The third principle is quite simply that psychologists officially fight every explanation of perceptions and feelings, of consciousness and speech, of free will itself. The dogma of the psychological outlook on the world is that the continually cited techniques of self-control — even though not even applied consciously — are themselves the key to knowing the “real” purpose of every deed and misdeed. This dogma not only denies the objective purpose of what people do, it also shows the greatest disinterest in the psychological ways people go about their business. The determinations of subjectivity, whether in general or in the specific form they take in bourgeois society, invariably interest a psychologist as what they aren’t — namely, as “motives” and, therefore, as the reasons for everything and anything. On the one hand, the exponents of the discipline do not at all mind admitting they can only offer “hypothetical models” of intelligence, consciousness, speech, thought, etc., and proclaiming publicly that there might actually not even be a specific object for them to study. On the other hand, Freud's three-province theory of the mind and Skinner's conditioned reflex quite satisfy the needs of modern scholars for a worldview. They regard buying, working, sexual, and political behavior as psychologically explainable. Some even think they are being pretty critical when they see through advertising to discover manipulation — cunning conditioning or luring of the subconscious — or when they explain fascist fellow-traveling, the failure to engage in class struggle, etc., by the helplessness of individuals who have no choice due to their lack of ego strength and such.

It is thus quite called for, not only to expose the mistakes of this science, but also to set aright the upside-down world of official psychology and its supporters in politics, especially the "emancipatory" kind. One should put an end to the prattle about the “subjective factor” and the baseless rumor that Marxism neglects psychological dimensions, which is invariably the opener to an attack on its “merely” economic theory of the bourgeois world. Why should a correct theory about how modern individuals practice their subjectivity contradict the critique of political economy? Or, to anticipate the results of this book: when people put their definitely free will into practice on the basis of false consciousness, they are doing nothing other than making their individuality obedient to the dictates of capital and state in any number of different ways. One need by no means deny individual freedom, much less conjure up an elaborate power of the unconscious, in order to explain how political rule and exploitation achieve global success. And the fact that the critically acclaimed “individual” is a party to all this and puts up with so many things that his admirers abhor, is not so much a reason to admire him as to have doubts about his and his admirers' state of mind. Showing understanding for false consciousness is the very opposite of knowing the reasons, the necessity, for it. As long as those damaged by the bourgeois order behave merely like so many little “ensembles of social relations” (Marx, Theses on Feuerbach), they logically have to be the object of criticism.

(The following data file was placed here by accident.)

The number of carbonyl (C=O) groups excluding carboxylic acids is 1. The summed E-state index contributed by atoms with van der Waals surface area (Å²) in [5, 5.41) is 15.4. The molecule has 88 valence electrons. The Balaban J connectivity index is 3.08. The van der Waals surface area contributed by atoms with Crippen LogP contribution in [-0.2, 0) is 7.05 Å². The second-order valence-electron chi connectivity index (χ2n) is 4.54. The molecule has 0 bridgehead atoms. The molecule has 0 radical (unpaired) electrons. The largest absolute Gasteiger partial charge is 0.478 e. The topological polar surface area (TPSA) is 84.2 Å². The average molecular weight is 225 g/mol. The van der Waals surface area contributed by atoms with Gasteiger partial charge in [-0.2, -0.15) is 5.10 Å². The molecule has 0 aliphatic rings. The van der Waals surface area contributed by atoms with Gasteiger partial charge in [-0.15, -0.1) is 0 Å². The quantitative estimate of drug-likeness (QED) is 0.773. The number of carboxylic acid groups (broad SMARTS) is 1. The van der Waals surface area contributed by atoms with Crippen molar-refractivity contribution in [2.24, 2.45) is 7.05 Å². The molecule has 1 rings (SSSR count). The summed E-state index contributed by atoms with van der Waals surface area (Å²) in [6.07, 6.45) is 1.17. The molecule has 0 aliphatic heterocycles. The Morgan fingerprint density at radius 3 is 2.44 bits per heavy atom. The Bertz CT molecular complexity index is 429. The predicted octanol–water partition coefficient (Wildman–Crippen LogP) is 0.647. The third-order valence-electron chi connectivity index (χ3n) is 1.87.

Finally, it should be pointed out that the moral consciousness analyzed here and the techniques of morality it invents are nothing more than the ways individuals grapple with bourgeois rule in order to endure it. It is a joke when people's achievements in this sphere give rise to the “conclusion” that the bourgeois order conforms precisely to “human nature” just the way it happens to be. This is a simple interchange of cause and effect, which has been part of the standard ideological repertoire for a long time. But it is no less silly to invert the joke and say capitalism contradicts “human nature,” is terribly “inhuman” and stifles true individuality. One can easily gather from the present work just what there is to say against both ideologies from the standpoint of a rational psychology.